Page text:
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An educational campus is a cluster of connected buildings that offers the larger community a variety of developmental activities by bringing together many community services such as health care, education, training, workforce development, and business services with opportunities for recreation and spiritual development on one site. When combined on one site, the environment created is a campus-like setting for social development in challenged communities. The combination of social service, educational, and recreational buildings creates an opportunity for lifelong alternatives for youth, seniors, and all segments of the community. An investment in such a campus is an investment in human capital, which ultimately results in more productive residents.

An educational campus, in short, can:

  • Serve as an incubator for developing people.
  • Eliminate the redundancies in community service.
  • Provide education, recreation, training, and spiritual development.
  • Offer more than just academic education.
  • Generate more federal and state dollars for our neighborhoods.
  • Become an educational & training center for all of the residents of the neighborhood.

Creating an educational campus requires:

  • A large tract of land in a neighborhood.
  • Forming partnerships with various entities agencies and organizations.
  • Combining the services of many agencies on one campus.


The term community center refers to a facility that provides opportunities for social interaction through community activities, recreation, community events, education or training (sometimes including Internet-based courses) or other programs, as well as meeting spaces. Community centers may be operated by a paid staff and are proactively determine community needs. They try to be innovative in helping to meet those needs, and a benefit to all groups in the community. They are non-competitive and strive to complement other resources in the community.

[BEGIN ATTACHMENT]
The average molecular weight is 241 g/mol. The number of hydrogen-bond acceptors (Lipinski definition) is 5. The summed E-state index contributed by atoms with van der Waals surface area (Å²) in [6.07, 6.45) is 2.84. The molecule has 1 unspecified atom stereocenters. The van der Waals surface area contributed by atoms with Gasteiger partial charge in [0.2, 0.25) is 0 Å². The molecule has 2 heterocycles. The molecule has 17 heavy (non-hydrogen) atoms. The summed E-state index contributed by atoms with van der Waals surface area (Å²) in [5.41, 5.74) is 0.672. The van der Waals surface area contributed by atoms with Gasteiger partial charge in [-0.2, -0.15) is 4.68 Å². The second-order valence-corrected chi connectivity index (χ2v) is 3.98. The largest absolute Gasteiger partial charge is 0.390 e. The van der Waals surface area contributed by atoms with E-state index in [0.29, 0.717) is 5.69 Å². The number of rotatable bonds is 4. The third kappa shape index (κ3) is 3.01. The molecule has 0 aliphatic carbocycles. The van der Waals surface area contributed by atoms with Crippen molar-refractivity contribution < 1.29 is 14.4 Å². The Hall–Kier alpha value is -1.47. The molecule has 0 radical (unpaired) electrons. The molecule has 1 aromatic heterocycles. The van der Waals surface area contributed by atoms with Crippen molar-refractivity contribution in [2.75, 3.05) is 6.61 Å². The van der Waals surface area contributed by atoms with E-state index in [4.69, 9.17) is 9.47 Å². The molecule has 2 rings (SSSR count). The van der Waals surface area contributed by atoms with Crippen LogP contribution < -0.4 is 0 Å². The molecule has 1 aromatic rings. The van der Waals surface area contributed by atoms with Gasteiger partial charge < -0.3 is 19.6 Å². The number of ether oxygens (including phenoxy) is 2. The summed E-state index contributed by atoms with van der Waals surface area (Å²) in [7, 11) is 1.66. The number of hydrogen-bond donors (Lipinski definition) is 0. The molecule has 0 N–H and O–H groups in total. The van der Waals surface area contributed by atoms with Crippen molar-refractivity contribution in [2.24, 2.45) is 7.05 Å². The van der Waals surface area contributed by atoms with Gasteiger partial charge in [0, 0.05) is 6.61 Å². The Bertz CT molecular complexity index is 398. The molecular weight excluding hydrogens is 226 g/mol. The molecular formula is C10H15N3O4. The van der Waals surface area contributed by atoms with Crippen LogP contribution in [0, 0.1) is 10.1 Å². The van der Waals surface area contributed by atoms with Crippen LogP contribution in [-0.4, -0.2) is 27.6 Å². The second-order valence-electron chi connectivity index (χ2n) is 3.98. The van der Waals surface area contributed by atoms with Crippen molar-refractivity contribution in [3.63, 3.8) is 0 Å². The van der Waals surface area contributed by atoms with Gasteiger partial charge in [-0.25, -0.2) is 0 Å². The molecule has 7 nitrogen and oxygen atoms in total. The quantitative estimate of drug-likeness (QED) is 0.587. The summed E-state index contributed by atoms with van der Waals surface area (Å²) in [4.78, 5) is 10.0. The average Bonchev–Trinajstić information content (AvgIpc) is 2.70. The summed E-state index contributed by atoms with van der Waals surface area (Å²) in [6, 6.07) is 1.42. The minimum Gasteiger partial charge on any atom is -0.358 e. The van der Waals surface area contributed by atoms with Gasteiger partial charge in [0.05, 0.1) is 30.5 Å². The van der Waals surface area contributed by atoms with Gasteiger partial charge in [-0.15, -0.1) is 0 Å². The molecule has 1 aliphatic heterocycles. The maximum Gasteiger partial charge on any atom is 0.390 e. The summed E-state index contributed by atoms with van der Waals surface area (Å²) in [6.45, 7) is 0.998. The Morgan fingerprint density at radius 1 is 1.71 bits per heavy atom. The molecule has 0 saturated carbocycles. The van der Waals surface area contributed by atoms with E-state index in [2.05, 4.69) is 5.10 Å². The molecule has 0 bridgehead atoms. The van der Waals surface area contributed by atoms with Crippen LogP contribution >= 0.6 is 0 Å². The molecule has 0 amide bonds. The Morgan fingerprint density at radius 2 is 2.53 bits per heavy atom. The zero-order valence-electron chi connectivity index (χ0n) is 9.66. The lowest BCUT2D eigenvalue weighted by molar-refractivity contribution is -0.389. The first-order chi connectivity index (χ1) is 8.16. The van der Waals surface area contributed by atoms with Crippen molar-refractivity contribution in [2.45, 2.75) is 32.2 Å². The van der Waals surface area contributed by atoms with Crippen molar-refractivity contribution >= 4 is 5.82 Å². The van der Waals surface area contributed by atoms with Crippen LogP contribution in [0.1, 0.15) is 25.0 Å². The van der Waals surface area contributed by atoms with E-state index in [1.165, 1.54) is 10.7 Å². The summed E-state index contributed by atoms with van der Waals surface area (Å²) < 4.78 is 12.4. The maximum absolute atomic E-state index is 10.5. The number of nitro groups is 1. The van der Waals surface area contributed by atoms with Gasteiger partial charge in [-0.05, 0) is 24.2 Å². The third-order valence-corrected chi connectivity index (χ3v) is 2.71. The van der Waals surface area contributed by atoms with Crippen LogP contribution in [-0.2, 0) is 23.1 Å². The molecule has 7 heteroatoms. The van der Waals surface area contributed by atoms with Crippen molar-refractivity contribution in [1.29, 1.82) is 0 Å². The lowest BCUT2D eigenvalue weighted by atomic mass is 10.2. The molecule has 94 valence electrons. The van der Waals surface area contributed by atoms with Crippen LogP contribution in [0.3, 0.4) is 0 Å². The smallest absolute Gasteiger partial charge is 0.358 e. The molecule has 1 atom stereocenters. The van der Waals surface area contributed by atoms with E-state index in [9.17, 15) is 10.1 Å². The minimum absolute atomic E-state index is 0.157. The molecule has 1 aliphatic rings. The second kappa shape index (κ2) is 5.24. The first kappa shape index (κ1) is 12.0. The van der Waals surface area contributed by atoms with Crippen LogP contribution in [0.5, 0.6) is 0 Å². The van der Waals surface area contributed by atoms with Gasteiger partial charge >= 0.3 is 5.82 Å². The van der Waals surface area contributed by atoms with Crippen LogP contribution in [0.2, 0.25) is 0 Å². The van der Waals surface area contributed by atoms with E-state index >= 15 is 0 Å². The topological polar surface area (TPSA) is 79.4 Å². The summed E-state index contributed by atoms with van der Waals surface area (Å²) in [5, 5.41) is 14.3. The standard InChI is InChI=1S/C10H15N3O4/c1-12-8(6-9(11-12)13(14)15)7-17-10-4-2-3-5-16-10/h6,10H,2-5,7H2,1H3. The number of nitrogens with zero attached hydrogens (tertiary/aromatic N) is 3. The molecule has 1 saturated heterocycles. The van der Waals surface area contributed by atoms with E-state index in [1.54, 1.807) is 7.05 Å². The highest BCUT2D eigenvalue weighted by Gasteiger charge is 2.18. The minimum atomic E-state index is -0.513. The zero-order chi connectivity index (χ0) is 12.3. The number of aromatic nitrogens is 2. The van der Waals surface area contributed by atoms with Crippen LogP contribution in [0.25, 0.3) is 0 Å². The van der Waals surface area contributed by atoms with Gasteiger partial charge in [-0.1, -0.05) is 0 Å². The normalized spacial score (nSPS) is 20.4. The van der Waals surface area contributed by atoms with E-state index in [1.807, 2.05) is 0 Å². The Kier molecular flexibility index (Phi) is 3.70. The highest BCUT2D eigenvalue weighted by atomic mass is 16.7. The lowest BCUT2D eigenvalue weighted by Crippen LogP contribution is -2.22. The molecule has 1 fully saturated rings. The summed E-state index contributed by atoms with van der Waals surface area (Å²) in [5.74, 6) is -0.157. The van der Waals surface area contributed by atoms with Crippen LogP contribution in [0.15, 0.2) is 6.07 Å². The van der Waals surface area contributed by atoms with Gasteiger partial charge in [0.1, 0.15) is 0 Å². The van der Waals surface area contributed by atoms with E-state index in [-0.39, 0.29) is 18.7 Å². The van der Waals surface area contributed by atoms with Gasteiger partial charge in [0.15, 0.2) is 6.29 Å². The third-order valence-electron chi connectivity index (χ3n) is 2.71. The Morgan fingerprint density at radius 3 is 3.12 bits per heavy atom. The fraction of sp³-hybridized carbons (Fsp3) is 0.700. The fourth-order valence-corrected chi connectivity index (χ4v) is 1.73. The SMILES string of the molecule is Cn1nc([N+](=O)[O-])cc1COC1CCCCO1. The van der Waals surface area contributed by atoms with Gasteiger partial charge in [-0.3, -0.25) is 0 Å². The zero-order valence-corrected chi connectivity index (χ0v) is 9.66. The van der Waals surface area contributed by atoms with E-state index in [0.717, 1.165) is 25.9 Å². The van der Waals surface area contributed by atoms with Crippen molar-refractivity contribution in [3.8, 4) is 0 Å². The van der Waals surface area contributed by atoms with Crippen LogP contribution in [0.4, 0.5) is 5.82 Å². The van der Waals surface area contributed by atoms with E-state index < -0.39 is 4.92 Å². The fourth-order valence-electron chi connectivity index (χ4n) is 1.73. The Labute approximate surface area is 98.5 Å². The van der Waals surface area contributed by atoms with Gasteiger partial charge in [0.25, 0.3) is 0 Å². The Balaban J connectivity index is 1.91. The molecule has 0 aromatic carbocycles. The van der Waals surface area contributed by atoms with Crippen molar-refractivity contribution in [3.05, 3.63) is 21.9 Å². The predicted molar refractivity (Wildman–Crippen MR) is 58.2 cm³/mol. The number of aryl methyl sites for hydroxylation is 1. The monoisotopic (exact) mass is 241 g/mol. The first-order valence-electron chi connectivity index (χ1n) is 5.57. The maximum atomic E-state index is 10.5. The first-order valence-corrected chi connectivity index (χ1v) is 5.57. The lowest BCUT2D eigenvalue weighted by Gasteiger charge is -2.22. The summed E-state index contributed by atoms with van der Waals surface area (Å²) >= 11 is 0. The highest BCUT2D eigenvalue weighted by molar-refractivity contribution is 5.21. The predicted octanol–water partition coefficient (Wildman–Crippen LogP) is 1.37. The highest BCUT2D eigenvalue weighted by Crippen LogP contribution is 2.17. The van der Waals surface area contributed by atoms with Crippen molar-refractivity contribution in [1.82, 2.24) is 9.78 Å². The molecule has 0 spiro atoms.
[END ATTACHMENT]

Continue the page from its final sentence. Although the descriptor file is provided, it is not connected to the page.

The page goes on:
Though community centers and educational campuses are somewhat similar in concept, the latter require much more space. A community center typically consists of a single building or, in some cases, a series of connected buildings offering a variety of social activities. Generally, a community center is one component of an integrated network of services. It should be inclusive and easily accessible, and encourage active involvement by neighborhoods residents.

To learn more about community school centers & educational campuses from around the country, go to the Coalition for Community Schools website.


The neighborhoods surrounding the University of Southern California’s University Park and Health Sciences campuses are among the most culturally vibrant and historically significant in the city of Los Angeles. The University Park area, downtown Los Angeles, and the arts & education corridor that connects them are home to an array of outstanding museums, galleries, theaters, sport venues, gardens, libraries, churches and colleges; while the Health Sciences campus and its surrounding neighborhoods are rich with historical landmarks, architectural treasures, public parks, and arts centers.

This unique mix of education and entertainment opportunities, art and culture, past and future—all sitting within a few city miles—draws millions of visitors from all over the world each year. But what makes this exciting cultural and educational destination even more interesting is that it is also a residential neighborhood. Here, living side by side, are not only students, faculty and other professionals, but working people of all types and backgrounds—as culturally diverse a community as you could ask for: a living laboratory of community collaboration that has become an exciting model for urban revitalization. Residents regularly team up with university volunteers to create safe streets and fine schools, making the area, in short, a good place to raise children.

The university, for its part, is committed to using its expertise and influence in government and business circles to address the needs of the people who live, work, study and worship in the neighborhoods surrounding its University Park and Health Sciences campuses, targeting such things as safety issues and educational, cultural and economic opportunities. By forming respectful partnerships and real collaborations with its neighbors that link university and community resources, USC has played a vital (and much appreciated) part in significantly enhancing the quality of life of its neighbors.

This is an example of community building in the best sense: It (1) builds on assets, (2) involves residents in setting goals and shaping strategies to achieve them, (3) targets an area of manageable size with which the residents identify, (4) crafts a neighborhood-specific strategy, (5) brings maximum expertise and resources to solving problems by forging creative partnerships and program linkages, (6) is holistic and integrative in character—acknowledging the interlocking nature of a community’s problems, and (7) structures each initiative in a manner that reinforces community values and builds social and human capital. (See Arthur J. Naparstek and Dennis J. Dooley, Community Building in Public Housing: Ties that Bind People and Their Communities, Foreword by Andrew Cuomo, The Urban Institute, Washington, D.C., 1997.) For more details, see the University of Southern California’s Web site:

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